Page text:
Foundations of a good conference talk

In non-pandemic times, I speak at a lot of conferences. While there, I attend talks.

There are two ways to look at every talk at a conference.

a. It is adding on to a topic or area that you already know well. As a CSS expert, any CSS talks usually fall in this category for me.

b. You know nothing about the topic, but you’ve heard about it peripherally and have some curiosity in this area. I’m not a JavaScript expert. However, I’m curious about what problems the latest JavaScript framework addresses. What are the advantages of React over Vue? Vue over React? Why do we need all of these frameworks anyway?

In the first 3-5 minutes of your talk, you can satisfy both of these audiences quickly and easily by grounding the audience in the technology you’re presenting.

Amazing! How do you do it?

  1. “The technology I’m talking about today is Y. Y is {type of technology} that addresses ABC problems. It’s put out by JKL Corporation/open source project/whatever, under a DEF license. It requires GHI technologies to configure and run.” (describe dependencies, technology stack, or server configurations here)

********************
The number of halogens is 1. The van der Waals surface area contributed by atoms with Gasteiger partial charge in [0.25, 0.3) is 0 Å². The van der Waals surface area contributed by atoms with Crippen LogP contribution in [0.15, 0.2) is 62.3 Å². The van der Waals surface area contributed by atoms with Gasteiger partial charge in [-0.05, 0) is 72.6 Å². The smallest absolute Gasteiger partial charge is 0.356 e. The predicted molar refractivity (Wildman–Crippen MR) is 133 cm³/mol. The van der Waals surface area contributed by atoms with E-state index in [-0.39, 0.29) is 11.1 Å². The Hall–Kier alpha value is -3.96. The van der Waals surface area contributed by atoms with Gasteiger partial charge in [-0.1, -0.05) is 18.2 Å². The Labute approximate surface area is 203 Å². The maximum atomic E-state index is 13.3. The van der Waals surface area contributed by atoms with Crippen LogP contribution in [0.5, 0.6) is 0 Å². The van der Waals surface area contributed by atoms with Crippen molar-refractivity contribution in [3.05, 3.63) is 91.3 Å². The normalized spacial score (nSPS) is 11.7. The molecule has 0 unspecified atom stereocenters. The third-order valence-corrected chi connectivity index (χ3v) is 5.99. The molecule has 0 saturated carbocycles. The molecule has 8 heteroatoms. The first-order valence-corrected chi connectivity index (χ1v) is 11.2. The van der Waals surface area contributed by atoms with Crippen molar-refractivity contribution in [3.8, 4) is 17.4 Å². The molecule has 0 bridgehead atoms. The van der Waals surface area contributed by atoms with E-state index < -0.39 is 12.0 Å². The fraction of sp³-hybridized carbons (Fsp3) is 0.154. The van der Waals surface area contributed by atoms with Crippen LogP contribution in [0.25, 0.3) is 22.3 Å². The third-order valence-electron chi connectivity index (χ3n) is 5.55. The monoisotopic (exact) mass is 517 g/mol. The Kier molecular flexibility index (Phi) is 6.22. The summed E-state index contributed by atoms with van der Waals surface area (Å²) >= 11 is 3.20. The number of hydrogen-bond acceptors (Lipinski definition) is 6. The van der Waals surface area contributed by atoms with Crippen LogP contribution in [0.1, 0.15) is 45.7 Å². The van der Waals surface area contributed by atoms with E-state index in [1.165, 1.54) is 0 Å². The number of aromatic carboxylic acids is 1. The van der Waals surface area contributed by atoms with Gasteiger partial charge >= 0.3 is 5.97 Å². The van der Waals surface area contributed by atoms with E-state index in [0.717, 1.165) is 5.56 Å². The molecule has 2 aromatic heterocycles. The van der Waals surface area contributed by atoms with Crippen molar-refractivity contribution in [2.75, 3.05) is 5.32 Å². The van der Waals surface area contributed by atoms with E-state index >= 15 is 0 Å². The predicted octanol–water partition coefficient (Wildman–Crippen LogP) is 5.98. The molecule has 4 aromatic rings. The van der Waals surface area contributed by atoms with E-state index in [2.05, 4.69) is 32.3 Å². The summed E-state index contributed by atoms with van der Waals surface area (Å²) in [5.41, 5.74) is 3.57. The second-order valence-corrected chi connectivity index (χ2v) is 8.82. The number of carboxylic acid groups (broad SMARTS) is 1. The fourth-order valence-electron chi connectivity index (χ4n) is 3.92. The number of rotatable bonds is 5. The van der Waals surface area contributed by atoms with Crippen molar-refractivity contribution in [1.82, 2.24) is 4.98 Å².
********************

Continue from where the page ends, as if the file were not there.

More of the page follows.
2. “Y solves the following types of problems…”

  3. “You may wonder why we need Y, when we already have X, which addresses the same problems. X and Y are indeed similar, so let’s compare their strengths and weaknesses.”

  4. “Now let’s get into the meat of Y.” (Time to go geeky wild!!!)

This formula conveys all kinds of background information about your technology very quickly. In 5 minutes, as a geeky person fluent in web technologies, I’ve got all of the high-level details I need to decide if Y is any interest to me at all. That is an excellent talk already. Five stars!

What if you already know X? Well, in 5 minutes, you may still pick up a nugget you didn’t know before, or make a connection you hadn’t previously made. For example, when you look at strengths and weaknesses of various technologies, you may not have been able to articulate why you’re so excited about Y to your boss. Now you have the argument to do it.

By the way, the true experts in technology never mind these high level discussions or think less of you for giving them. Everyone must learn sometime. If you can explain a technology in 5 minutes, that’s mastery in action.

The next time you give a talk, internally at your company or externally at a conference, keep these points in mind.

You don’t have to be comprehensive in your presentation. You need to be memorable.

And being comprehensive means you’re not memorable.

Present so the audience learns and remembers, not like a specification. We can always look up the specification later.

Jen Kramer @jen4web